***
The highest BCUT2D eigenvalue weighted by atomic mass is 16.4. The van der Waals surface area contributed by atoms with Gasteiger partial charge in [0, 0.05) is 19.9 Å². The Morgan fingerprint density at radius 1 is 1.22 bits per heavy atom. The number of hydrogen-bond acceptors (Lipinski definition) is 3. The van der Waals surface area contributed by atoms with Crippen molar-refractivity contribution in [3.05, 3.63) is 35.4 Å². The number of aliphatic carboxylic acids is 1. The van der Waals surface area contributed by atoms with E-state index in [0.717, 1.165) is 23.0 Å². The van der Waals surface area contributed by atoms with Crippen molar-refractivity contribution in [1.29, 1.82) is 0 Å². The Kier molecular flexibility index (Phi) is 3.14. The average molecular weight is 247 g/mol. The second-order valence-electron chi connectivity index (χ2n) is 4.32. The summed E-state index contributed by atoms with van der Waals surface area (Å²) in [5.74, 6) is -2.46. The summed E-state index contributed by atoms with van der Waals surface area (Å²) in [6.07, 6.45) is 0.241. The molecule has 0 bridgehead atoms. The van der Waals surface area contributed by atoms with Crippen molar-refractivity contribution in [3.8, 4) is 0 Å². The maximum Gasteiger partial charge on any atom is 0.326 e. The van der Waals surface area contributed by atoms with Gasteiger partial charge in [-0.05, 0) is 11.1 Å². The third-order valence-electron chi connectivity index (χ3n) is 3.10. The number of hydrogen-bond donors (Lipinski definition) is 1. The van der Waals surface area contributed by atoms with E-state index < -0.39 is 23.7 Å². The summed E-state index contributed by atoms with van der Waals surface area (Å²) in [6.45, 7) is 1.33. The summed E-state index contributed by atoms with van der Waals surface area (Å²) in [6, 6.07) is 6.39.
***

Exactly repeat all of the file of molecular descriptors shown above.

The highest BCUT2D eigenvalue weighted by atomic mass is 16.4. The van der Waals surface area contributed by atoms with Gasteiger partial charge in [0, 0.05) is 19.9 Å². The Morgan fingerprint density at radius 1 is 1.22 bits per heavy atom. The number of hydrogen-bond acceptors (Lipinski definition) is 3. The van der Waals surface area contributed by atoms with Crippen molar-refractivity contribution in [3.05, 3.63) is 35.4 Å². The number of aliphatic carboxylic acids is 1. The van der Waals surface area contributed by atoms with E-state index in [0.717, 1.165) is 23.0 Å². The van der Waals surface area contributed by atoms with Crippen molar-refractivity contribution in [1.29, 1.82) is 0 Å². The Kier molecular flexibility index (Phi) is 3.14. The average molecular weight is 247 g/mol. The second-order valence-electron chi connectivity index (χ2n) is 4.32. The summed E-state index contributed by atoms with van der Waals surface area (Å²) in [5.74, 6) is -2.46. The summed E-state index contributed by atoms with van der Waals surface area (Å²) in [6.07, 6.45) is 0.241. The molecule has 0 bridgehead atoms. The van der Waals surface area contributed by atoms with Crippen molar-refractivity contribution in [3.8, 4) is 0 Å². The maximum Gasteiger partial charge on any atom is 0.326 e. The van der Waals surface area contributed by atoms with Gasteiger partial charge in [-0.05, 0) is 11.1 Å². The third-order valence-electron chi connectivity index (χ3n) is 3.10. The number of hydrogen-bond donors (Lipinski definition) is 1. The van der Waals surface area contributed by atoms with E-state index < -0.39 is 23.7 Å². The summed E-state index contributed by atoms with van der Waals surface area (Å²) in [6.45, 7) is 1.33. The summed E-state index contributed by atoms with van der Waals surface area (Å²) in [6, 6.07) is 6.39.